149. The Brainstem: Metencephalon (fourth Vesicle)

  1. The metencephalon develops from the anterior part of the rhombencephalon and extends from the pontine flexure to the rhombencephalic isthmus. It differs from the myelencephalon in forming 2 specialized components
    1. THE DORSAL PORTION OR ROOF PLATE forms the cerebellum, which functions as a coordination center for posture and movement
    2. THE VENTRAL PORTION OR FLOOR PLATE, which becomes the pons, functions as the pathway for nerve fibers between the cord and the cerebral and cerebellar cortices
  2. The basal or floor plate and pons: the major morphologic features of the metencephalon do not change even though the lateral walls reapproach each other, and the basal motor and sensory alar plates are seen easily. Each basal plate contains 3 groups of motor neurons
    1. THE MEDIAL SOMATIC EFFERENT GROUP gives rise to the abducens (VI) cranial nerve
    2. THE SPECIAL VISCERAL EFFERENT GROUP contains the nuclei of the trigeminal (V) and facial (VII) cranial nerves which innervate the muscles of branchial arches I and I
      1. The nuclei of nerves V and VII pass across the level of both the metencephalon and myelencephalon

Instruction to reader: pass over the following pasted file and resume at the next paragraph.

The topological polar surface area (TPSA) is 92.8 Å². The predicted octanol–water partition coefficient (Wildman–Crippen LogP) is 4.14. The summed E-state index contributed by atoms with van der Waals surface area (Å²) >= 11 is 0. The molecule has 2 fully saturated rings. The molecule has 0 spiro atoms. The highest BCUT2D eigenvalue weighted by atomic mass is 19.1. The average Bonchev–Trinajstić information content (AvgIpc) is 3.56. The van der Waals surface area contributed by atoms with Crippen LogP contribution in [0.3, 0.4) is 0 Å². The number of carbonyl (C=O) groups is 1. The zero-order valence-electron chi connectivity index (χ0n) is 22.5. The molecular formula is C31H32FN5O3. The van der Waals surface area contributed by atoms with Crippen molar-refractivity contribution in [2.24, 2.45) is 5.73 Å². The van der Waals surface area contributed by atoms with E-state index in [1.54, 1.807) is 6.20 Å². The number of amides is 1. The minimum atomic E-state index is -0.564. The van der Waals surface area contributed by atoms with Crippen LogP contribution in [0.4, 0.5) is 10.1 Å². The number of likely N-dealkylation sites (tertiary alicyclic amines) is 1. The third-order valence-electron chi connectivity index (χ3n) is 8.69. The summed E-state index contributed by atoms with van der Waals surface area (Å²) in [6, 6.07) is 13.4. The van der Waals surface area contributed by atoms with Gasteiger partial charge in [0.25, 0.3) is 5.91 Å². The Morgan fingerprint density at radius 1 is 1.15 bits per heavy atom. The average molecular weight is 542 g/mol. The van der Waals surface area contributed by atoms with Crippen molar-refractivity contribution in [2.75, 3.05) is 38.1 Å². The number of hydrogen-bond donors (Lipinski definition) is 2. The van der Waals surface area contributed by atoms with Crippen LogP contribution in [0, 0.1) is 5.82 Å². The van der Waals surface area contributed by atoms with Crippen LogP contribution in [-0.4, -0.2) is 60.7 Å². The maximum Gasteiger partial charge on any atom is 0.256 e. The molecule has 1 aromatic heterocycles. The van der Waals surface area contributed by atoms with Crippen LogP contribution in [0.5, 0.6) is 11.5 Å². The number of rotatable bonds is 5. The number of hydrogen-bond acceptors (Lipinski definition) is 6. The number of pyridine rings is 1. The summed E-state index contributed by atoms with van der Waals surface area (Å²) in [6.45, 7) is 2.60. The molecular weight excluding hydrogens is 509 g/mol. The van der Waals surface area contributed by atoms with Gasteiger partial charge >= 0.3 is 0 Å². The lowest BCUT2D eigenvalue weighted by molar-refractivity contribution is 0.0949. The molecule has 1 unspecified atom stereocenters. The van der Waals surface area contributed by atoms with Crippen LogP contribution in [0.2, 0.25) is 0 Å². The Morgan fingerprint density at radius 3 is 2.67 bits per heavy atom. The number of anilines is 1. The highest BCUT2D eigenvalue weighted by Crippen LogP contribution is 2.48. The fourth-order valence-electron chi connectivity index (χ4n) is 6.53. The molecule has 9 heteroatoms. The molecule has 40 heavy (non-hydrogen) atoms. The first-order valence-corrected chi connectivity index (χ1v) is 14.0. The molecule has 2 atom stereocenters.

3. THE GENERAL VISCERAL EFFERENT GROUP contains the superior salivatory nucleus, axons of which grow out into the facial nerve to supply the submandibular and sublingual glands as well as the nasal and lacrimal glands
    4. THE MARGINAL LAYER OFTHE BASAL PLATES expands and thickens to serve as a bridge for the nerve fibers connecting the cerebral cortex and cerebellar cortex with the spinal cord and is known as the pons
      1. In addition to nerve fibers, the pons contains pontine nuclei which originate in the sensory alar plates of the metencephalon and myelencephalon
        1. These nuclei serve as relay stations in the extrapyramidal pathways that connect the cortex of the telecephalon with the cerebellum
      2. The axons of the pontine nuclei grow toward the cerebellum and form the middle cerebellar peduncles
  3. The alar plate and rhombic lip: development is very complicated
    1. THE VENTROMEDIAL PORTION of the alar plate contains 3 groups of sensory nuclei
      1. The lateral somatic afferent group contains neurons of the pontine portion of the trigeminal (V) nerve and a small part of the vestibulocochlear complex (VIII)
      2. The special visceral afferent group is represented by the cranial portion of the nucleus of the solitary tract
      3. The general visceral afferent group is represented by the most cranial part of the dorsal sensory nucleus of the vagus (X) nerve
    2. THE DORSOLATERAL PARTS of the alar plates bend medially and form the rhombic lips which project partly into the lumen of the fourth ventricle and partly above the attachment of the roof plate (extraventricular portion) to give rise to the cerebellum (see Section 150 next for development of the cerebellum)

the brainstem: metencephalon  (fourth vesicle): image #1